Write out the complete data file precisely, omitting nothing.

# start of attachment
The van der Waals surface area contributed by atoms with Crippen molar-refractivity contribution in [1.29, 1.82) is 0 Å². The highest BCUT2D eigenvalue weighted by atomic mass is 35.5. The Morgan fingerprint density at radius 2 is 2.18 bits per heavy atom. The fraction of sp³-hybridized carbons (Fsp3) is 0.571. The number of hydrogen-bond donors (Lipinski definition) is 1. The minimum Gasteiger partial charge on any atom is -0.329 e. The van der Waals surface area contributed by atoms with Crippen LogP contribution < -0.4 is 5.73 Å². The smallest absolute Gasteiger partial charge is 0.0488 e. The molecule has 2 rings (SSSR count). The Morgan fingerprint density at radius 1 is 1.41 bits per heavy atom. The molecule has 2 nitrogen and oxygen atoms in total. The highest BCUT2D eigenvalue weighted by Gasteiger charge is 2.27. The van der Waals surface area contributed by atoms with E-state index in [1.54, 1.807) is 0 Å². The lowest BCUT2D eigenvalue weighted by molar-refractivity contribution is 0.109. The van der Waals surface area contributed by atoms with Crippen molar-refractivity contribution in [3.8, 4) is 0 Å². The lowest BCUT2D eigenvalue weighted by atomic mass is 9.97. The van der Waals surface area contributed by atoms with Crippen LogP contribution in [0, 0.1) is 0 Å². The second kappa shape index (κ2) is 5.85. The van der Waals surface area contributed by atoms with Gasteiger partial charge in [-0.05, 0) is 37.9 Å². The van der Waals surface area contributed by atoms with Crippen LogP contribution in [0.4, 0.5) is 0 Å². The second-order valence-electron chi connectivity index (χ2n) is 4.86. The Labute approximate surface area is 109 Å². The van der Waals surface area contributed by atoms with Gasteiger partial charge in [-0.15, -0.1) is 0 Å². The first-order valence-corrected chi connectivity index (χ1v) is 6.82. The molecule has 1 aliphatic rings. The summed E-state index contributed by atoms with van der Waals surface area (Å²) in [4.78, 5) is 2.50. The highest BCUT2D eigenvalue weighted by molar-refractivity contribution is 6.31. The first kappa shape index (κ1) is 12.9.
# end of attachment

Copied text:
The van der Waals surface area contributed by atoms with Crippen molar-refractivity contribution in [1.29, 1.82) is 0 Å². The highest BCUT2D eigenvalue weighted by atomic mass is 35.5. The Morgan fingerprint density at radius 2 is 2.18 bits per heavy atom. The fraction of sp³-hybridized carbons (Fsp3) is 0.571. The number of hydrogen-bond donors (Lipinski definition) is 1. The minimum Gasteiger partial charge on any atom is -0.329 e. The van der Waals surface area contributed by atoms with Crippen LogP contribution < -0.4 is 5.73 Å². The smallest absolute Gasteiger partial charge is 0.0488 e. The molecule has 2 rings (SSSR count). The Morgan fingerprint density at radius 1 is 1.41 bits per heavy atom. The molecule has 2 nitrogen and oxygen atoms in total. The highest BCUT2D eigenvalue weighted by Gasteiger charge is 2.27. The van der Waals surface area contributed by atoms with E-state index in [1.54, 1.807) is 0 Å². The lowest BCUT2D eigenvalue weighted by molar-refractivity contribution is 0.109. The van der Waals surface area contributed by atoms with Crippen molar-refractivity contribution in [3.8, 4) is 0 Å². The lowest BCUT2D eigenvalue weighted by atomic mass is 9.97. The van der Waals surface area contributed by atoms with Crippen LogP contribution in [0, 0.1) is 0 Å². The second kappa shape index (κ2) is 5.85. The van der Waals surface area contributed by atoms with Gasteiger partial charge in [-0.05, 0) is 37.9 Å². The van der Waals surface area contributed by atoms with Crippen LogP contribution in [0.4, 0.5) is 0 Å². The second-order valence-electron chi connectivity index (χ2n) is 4.86. The Labute approximate surface area is 109 Å². The van der Waals surface area contributed by atoms with Gasteiger partial charge in [-0.15, -0.1) is 0 Å². The first-order valence-corrected chi connectivity index (χ1v) is 6.82. The molecule has 1 aliphatic rings. The summed E-state index contributed by atoms with van der Waals surface area (Å²) in [4.78, 5) is 2.50. The highest BCUT2D eigenvalue weighted by molar-refractivity contribution is 6.31. The first kappa shape index (κ1) is 12.9.